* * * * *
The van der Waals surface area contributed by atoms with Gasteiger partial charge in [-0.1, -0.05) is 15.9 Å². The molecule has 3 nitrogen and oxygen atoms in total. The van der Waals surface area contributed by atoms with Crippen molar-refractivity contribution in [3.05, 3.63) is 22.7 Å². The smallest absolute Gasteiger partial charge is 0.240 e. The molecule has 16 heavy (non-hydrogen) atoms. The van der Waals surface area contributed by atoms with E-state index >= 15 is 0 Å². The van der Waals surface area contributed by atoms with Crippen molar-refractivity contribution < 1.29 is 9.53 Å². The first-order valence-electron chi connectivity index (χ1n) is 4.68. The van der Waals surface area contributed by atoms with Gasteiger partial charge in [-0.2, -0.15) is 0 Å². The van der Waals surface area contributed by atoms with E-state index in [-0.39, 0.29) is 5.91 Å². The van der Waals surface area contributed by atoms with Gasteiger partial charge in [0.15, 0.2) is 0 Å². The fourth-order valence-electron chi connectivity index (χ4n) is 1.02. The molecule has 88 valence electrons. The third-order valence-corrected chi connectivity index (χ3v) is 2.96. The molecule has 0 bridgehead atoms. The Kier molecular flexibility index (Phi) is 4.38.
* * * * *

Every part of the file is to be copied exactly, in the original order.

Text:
The van der Waals surface area contributed by atoms with Gasteiger partial charge in [-0.1, -0.05) is 15.9 Å². The molecule has 3 nitrogen and oxygen atoms in total. The van der Waals surface area contributed by atoms with Crippen molar-refractivity contribution in [3.05, 3.63) is 22.7 Å². The smallest absolute Gasteiger partial charge is 0.240 e. The molecule has 16 heavy (non-hydrogen) atoms. The van der Waals surface area contributed by atoms with E-state index >= 15 is 0 Å². The van der Waals surface area contributed by atoms with Crippen molar-refractivity contribution < 1.29 is 9.53 Å². The first-order valence-electron chi connectivity index (χ1n) is 4.68. The van der Waals surface area contributed by atoms with Gasteiger partial charge in [-0.2, -0.15) is 0 Å². The van der Waals surface area contributed by atoms with E-state index in [-0.39, 0.29) is 5.91 Å². The van der Waals surface area contributed by atoms with Gasteiger partial charge in [0.15, 0.2) is 0 Å². The fourth-order valence-electron chi connectivity index (χ4n) is 1.02. The molecule has 88 valence electrons. The third-order valence-corrected chi connectivity index (χ3v) is 2.96. The molecule has 0 bridgehead atoms. The Kier molecular flexibility index (Phi) is 4.38.